Pete Woodworth, former owner of the Winona Knitting Mills, walked into Wanek Hall at the Winona County Historical Society on Wednesday sporting a green cable knit cardigan he made at the Winona Knitting Mills 58 years ago. This was the first sweater Woodworth ever made when he was 12 years old.
“I wore it to work one day and someone told me it was so beautifully made, that I should hang on to it.” Woodworth said, “I didn’t know they meant until I was 70.”
Woodworth began working for the Winona Knitting Mills at the age of 6-years-old where he started packing sweaters into plastic bags to prepare them for shipping. He worked there ever since, only taking a break to join the Navy for five years. Now, at 69-years-old, Woodworth said how grateful he is to be able to still have the Winona Knitting Mills in his family and work in the building.
Woodworth’s grandfather, Walker Woodworth, bought the building in 1943 with his partner, Harry J. Stone. They owned two other locations at the time and were looking for a third location. Jack Temple, the owner of a textile company in Winona, suggested they invest in a building in Winona. The empty building on East Second Street was originally built for a wool mill that never opened.
The mayor of Winona welcomed Walker Woodworth and told him he wouldn’t require Woodworth to pay property taxes for the first year and would only have to pay taxes in 10 percent increments for 10 years as long as they had 200 people working at the mills by the end of 10 years.
To everyone’s surprise, the Winona Knitting Mills had more than 200 employees by the first year.
Pete Woodworth said when the Winona Knitting Mills opened, there were lines of people waiting work at the mills. He said mostly women were employed to run the sewing machines, and noted they enjoyed working there together and most of them were friends.
Proof of the friendships made can still be seen in the break room of the Winona Knitting Mills building. Enlarged photos of women with their arms around each other, laughing and eating ice cream at company picnics can be found hanging on the walls of the original break room. Woodworth said the break room has been left untouched to remind current tenants of the bonds that were created in the building.
At the lecture, to Woodworth’s pleasure, were many employees of the Winona Knitting Mills. The whole audience laughed when Woodworth hauled a huge movie poster up on stage and told the tale of the time he and his wife Joyce were able to attend the New York movie premiere of “The Big Lebowski.” Woodworth said he was proud of the fact that Jeff Bridges chose the Winona-made sweater from a warehouse full of costumes and made the sweater famous.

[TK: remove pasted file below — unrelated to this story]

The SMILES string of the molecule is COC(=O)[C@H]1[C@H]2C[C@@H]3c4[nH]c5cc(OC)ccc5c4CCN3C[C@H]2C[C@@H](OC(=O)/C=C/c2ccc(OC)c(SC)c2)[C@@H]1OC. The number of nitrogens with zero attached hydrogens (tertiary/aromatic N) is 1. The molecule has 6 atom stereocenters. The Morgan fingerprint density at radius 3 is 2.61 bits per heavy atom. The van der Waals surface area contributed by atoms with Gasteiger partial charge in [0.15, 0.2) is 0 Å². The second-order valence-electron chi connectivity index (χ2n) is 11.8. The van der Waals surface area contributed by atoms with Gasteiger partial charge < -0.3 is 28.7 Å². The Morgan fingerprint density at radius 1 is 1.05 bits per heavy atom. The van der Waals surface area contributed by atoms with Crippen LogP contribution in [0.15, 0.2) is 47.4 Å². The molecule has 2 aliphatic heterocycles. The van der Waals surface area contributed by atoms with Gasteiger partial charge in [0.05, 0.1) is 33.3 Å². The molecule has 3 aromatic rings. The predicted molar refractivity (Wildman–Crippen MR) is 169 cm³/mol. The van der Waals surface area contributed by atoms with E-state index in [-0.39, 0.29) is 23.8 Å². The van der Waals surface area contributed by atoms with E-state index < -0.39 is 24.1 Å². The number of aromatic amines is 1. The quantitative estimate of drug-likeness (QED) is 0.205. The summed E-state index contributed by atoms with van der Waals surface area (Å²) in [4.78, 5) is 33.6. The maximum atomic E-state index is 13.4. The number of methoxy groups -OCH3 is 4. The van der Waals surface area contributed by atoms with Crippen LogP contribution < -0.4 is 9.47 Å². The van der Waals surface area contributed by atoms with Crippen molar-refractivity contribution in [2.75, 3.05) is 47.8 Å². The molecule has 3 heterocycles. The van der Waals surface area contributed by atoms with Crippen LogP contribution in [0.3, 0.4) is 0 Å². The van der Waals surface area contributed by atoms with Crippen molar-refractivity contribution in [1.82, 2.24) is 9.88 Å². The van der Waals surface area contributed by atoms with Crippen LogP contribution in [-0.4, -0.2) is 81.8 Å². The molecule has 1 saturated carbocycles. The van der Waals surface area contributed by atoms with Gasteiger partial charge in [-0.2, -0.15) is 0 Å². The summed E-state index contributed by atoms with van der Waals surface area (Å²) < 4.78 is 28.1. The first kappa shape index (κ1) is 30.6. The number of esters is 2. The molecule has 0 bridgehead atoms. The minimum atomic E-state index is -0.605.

Woodworth told the audience about how he and his wife went bowling with the cast of the movie and his wife was only able to enter the movie screening because she was wearing the infamous sweater.
In the audience, Howard Rockwell and his wife listened to the history of the old building he used to work in. Rockwell said he loved working at the Winona Knitting Mills and said he got along well with Woodworth and his family.
Rockwell worked at the Winona Knitting Mills in the laundry department from 1955 to 1995. He was in charge of washing all the material before it was sent to the machines.
Rockwell said after 40 years of working at the Winona Knitting Mills, his favorite memory was when they moved the laundry facility from the first floor to the third floor. Rockwell said he was happy to move up to the third floor because he was able to see the river and bluffs from the window’s view.
Rockwell talked with old friends and coworkers he hadn’t seen since he retired in 1995. Woodworth recognized some of his old employees and thanked them for coming to the lecture. After the lecture there were some questions about what went wrong for the Winona Knitting Mills. For some, the closing was unexpected, especially for the employees.
Even though Rockwell had retired in 1995, he was saddened to hear the news of the mills shutting down.
“I was surprised and thankful that I retired at the right time. I was really surprised; they hired a lot of people. I saw a lot of people come and go.” Rockwell said.
Some of the audience members wanted to know what happened to the Winona Knitting Mills and Woodworth explained that they merged with the Hampshire Group Limited, a women’s apparel company.
The Winona Knitting Mills closed a few years after The North American Free Trade Agreement (NAFTA) was introduced. Woodworth explained said he was advised to sell the company after making visits to Washington D.C. and hearing about the trade agreement.
Woodworth said the hardest moment of his career was when he had to tell his employees the Winona Knitting Mills was closing its doors for good, leaving 180 employees unemployed.
He talked about how he was the type of employer who wanted the best for his employees.
“I’ll try to help you become who you want to be. That’s what kind of company we were. We had a big sign on the office door that said ‘always open’. Those values came from my father and it came from his father.” Woodworth said.
Woodworth’s children now own the building that once was the Winona Knitting Mills. The building is now WKM Properties, a commercial space with 225,000 square feet of leasable space and 10,000 square feet of available space.